Thursday, July 13, 2017

Zoe vs. The Day of (No) Judgment

Shame has gotten a bad reputation. Which has been good. Mostly. But maybe it's time for the pendulum to swing back the other way a bit. I'm not just saying that because of the Kardashians.
And before you get all finger-wagging at me and say, "You should be ashamed wanting to bring back shame," let me explain. I think there's a lot of shame that's a complete waste of time---self-inflicted or subsidized by the self-righteous---and should be dispensed with, mainly about things that can't be helped, like the body or mind a person was born with, or complicated choices in parenting (breast vs. bottle is my prime example), and I think calling out the judgmental people who want other people to carry shame over these things is good.
In fact, dispelling shame is in its heyday. A sign of this is how it's slipped over into comedy. Anyone who's ever scarfed down an entire chocolate cake in one sitting knows that they'll get a laugh if, after wiping the last crumb from their mouth, they say, "Don't judge me." And it's funny!
But now there's a "don't judge me" epidemic. I know this is true because Zoe's started saying it.
The other morning Zoe put her sneakers on backwards, and when I called her on it, she put up her hand and said, "Don't judge me."


Zoe is my bellwether for when something's wrong. She's my pint-size glitch in the matrix. So I thought about "don't judge me" and then applied Kant's Categorical Imperative, if it was in first grade. Basically the Categorical Imperative (first grade version) says: If you think you're right to do something, would you still think so if Zoe's entire first grade class did it too?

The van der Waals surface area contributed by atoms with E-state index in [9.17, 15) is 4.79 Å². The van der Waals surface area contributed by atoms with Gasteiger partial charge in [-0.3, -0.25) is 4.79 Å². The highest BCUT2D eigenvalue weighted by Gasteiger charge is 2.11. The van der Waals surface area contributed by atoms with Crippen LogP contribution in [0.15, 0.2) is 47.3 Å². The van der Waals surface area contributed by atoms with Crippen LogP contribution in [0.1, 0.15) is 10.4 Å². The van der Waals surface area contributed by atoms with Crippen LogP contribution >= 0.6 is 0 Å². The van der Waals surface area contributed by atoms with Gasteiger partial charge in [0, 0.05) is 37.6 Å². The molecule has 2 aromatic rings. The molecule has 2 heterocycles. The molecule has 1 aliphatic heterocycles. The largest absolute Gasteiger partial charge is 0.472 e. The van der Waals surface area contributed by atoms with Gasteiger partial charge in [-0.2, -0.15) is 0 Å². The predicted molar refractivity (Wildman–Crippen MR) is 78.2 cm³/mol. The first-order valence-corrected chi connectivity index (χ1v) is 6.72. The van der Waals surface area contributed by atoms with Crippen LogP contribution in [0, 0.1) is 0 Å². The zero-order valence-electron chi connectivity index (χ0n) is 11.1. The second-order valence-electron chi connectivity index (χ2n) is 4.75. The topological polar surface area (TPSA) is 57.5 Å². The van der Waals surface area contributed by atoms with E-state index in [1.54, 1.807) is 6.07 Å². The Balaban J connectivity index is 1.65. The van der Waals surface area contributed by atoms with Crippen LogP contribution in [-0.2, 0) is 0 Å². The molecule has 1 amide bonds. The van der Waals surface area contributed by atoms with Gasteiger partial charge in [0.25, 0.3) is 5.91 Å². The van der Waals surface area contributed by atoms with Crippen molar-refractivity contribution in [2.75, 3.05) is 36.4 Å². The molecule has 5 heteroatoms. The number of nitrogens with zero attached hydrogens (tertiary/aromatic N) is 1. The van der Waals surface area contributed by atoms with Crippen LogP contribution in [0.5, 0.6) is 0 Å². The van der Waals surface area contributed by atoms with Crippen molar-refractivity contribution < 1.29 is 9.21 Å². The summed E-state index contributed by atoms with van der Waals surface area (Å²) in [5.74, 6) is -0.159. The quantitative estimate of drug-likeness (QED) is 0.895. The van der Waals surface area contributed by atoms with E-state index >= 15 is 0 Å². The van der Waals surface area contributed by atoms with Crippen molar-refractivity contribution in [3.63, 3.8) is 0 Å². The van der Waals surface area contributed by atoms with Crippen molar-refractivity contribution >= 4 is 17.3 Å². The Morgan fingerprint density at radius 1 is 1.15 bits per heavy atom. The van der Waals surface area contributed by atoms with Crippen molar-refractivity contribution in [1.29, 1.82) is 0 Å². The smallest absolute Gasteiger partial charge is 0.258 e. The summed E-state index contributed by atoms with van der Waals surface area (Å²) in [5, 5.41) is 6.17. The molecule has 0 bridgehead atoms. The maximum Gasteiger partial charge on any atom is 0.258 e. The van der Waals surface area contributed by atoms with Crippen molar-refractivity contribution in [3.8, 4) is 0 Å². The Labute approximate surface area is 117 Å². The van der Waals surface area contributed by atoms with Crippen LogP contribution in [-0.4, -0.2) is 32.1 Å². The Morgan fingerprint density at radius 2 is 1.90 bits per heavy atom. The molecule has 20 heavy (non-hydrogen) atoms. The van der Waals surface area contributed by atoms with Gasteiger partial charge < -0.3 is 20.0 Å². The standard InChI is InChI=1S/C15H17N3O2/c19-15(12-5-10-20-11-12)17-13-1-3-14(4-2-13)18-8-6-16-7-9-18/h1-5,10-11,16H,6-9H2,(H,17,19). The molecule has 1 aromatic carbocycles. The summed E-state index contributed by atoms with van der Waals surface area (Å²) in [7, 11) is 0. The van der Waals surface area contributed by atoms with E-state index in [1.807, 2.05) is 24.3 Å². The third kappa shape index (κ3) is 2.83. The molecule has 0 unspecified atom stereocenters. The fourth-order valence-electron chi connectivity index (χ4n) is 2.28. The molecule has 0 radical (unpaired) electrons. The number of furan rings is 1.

(My college philosophy professor just beat himself to death with a copy of Kant's Metaphysics of Morals just so he could have a grave to roll over in. Philosophy was not my subject. I preferred literature. I was always interested in why a character did what they did, not what they should've done. After all, if all the characters in a novel did what they should, you'd have a very boring story. Take that, Kant!)
Back to "don't judge me," the next generation's "whatever." Maybe Zoe got it from the older kids at her aftercare. Or maybe it's more recent, from the teenage counselors at her summer camp. But she's been saying it willy-nilly and out of context for a couple of weeks now.
Anything from dropping her Go-Gurt on the rug to tripping over a toy to turning on Paw Patrol, she'll tack on a "Don't judge me."
I find the whole thing especially amusing because I consider myself judgmental---how do I say this without sounding obnoxious? (Can't do it)---on a higher plane than most people. My judgment is better than your judgment. Try to judge me but I'm right.
Lately, I've noticed a misplaced "sensitivity" sweeping the internets and sometimes in real life where we give standing ovations to those who say, Look, I didn't judge today! High-five me!
Well, I can stand by no longer with my hands in either clap or high-five mode. I think people are suffering from a misunderstanding, but don't worry, I'm here to set everyone straight.
We've already covered the obvious wrong of judging people for things they can't help. And if "wrong" is unpersuasive, it's also cheap, classless, and lacks subtlety.